The court also rejected the theory that Yelp! created the overall “star” reviews of businesses, which were derived from aggregating the ratings of individual reviews, finding that the aggregation of user content to generate the reviews did not make Yelp! a content provider. On this point, the court cited Gentry v. eBay, Inc., 99 Cal. App. 4th 816, 834, 121 Cal. Rptr. 2d 703 (2002), which absolved eBay of liability for its star ratings of users based upon user-generated data.

The court recognized that there was a distinction in Yelp! based on the business owners’ allegations that the provider included and excluded certain user reviews upon which Yelp! star ratings are based. But Judge Chen noted that the plaintiffs’ did not argue that the inclusion and exclusion of certain reviews per se fell outside of CDA Section 230(c)(1). Rather, they argued that the inclusion and exclusion of certain reviews was done in bad faith. The court framed the issue as whether the exercise of a traditional editorial function, otherwise protected by CDA Section 230, falls outside of that protection when the provider has a bad faith motive.

Judge Chen concluded that, despite the “ethical underpinnings” of the business owners’ position, a provider’s motive in exercising its editorial function is irrelevant under the language of Section 230 as well as prior court interpretations, which have not recognized an intent test for the application of Section 230(c)(1). The court pointed out that while Section 230(c)(2), which protects a provider’s actions taken to restrict obscene and otherwise objectionable material, includes a good faith requirement, Section 230(c)(1) contains no good faith language. As to the policy of protecting possible bad-faith exercises of editorial functions, Judge Chen referred to the strong policy of Section 230 to protect providers from lawsuits over third-party content:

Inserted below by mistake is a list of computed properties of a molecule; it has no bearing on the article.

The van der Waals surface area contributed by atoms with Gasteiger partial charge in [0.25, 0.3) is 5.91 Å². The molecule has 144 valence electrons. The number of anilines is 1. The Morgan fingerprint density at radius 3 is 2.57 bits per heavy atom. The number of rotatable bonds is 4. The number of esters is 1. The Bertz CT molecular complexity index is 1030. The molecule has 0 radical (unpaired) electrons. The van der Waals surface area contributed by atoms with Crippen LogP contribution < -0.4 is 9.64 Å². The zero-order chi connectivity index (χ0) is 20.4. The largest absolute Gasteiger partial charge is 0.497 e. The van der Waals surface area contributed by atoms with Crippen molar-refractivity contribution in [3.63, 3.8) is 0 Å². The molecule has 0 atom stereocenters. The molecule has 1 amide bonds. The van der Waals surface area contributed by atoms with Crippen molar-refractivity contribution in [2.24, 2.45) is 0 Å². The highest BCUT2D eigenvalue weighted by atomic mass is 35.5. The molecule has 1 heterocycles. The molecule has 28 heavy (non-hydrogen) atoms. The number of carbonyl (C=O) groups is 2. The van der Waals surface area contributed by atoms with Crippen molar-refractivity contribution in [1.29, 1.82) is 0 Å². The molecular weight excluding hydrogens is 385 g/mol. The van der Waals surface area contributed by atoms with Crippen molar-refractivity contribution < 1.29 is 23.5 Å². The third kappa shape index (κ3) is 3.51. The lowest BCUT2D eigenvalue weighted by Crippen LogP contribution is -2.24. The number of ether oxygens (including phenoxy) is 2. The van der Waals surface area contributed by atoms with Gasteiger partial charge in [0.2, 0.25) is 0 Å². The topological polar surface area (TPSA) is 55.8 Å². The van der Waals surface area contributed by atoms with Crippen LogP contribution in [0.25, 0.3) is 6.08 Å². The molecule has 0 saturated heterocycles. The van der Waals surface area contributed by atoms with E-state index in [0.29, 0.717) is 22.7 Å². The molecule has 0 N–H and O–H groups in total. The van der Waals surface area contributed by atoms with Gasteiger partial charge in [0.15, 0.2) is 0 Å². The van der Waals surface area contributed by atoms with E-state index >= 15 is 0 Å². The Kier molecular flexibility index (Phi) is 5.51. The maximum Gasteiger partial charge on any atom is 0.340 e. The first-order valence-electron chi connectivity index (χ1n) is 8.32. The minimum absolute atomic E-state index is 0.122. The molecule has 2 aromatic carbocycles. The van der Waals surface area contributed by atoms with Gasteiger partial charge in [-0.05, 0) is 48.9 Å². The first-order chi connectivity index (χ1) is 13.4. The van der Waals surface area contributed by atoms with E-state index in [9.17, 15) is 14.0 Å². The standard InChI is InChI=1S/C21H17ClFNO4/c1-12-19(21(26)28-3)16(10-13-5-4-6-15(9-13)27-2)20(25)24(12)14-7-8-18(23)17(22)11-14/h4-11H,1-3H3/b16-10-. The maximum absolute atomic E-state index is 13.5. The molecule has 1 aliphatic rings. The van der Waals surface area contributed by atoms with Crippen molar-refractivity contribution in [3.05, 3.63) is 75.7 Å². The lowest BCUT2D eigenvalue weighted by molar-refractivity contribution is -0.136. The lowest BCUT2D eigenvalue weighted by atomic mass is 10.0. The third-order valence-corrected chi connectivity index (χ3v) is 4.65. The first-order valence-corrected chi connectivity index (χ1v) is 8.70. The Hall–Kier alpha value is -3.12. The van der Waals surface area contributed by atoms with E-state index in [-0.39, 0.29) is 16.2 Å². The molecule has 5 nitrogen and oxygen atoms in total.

Furthermore, it should be noted that traditional editorial functions often include subjective judgments informed by political and financial considerations. *** Determining what motives are permissible and what are not could prove problematic. Indeed, from a policy perspective, permitting litigation and scrutiny motive could result in the "death by ten thousand duck-bites" against which the Ninth Circuit cautioned in interpreting § 230(c)(1) [citing Fair Housing Council v. Roommates]. *** As illustrated by the case at bar, finding a bad faith exception to immunity under § 230(c)(1) could force Yelp to defend its editorial decisions in the future on a case by case basis and reveal how it decides what to publish and what not to publish. Such exposure could lead Yelp to resist filtering out false/unreliable reviews (as someone could claim an improper motive for its decision), or to immediately remove all negative reviews about which businesses complained (as failure to do so could expose Yelp to a business’s claim that Yelp was strong-arming the business for advertising money). The Ninth Circuit has made it clear that the need to defend against a proliferation of lawsuits, regardless of whether the provider ultimately prevails, undermines the purpose of section 230.

In accordance with this conclusion, the court dismissed the business owners’ claims under California Business and Professions Code § 17200, as well as civil extortion and attempted extortion claims.

Plaintiffs Boris Levitt, et al, filed a notice of appeal to the Ninth Circuit on November 7, 2011.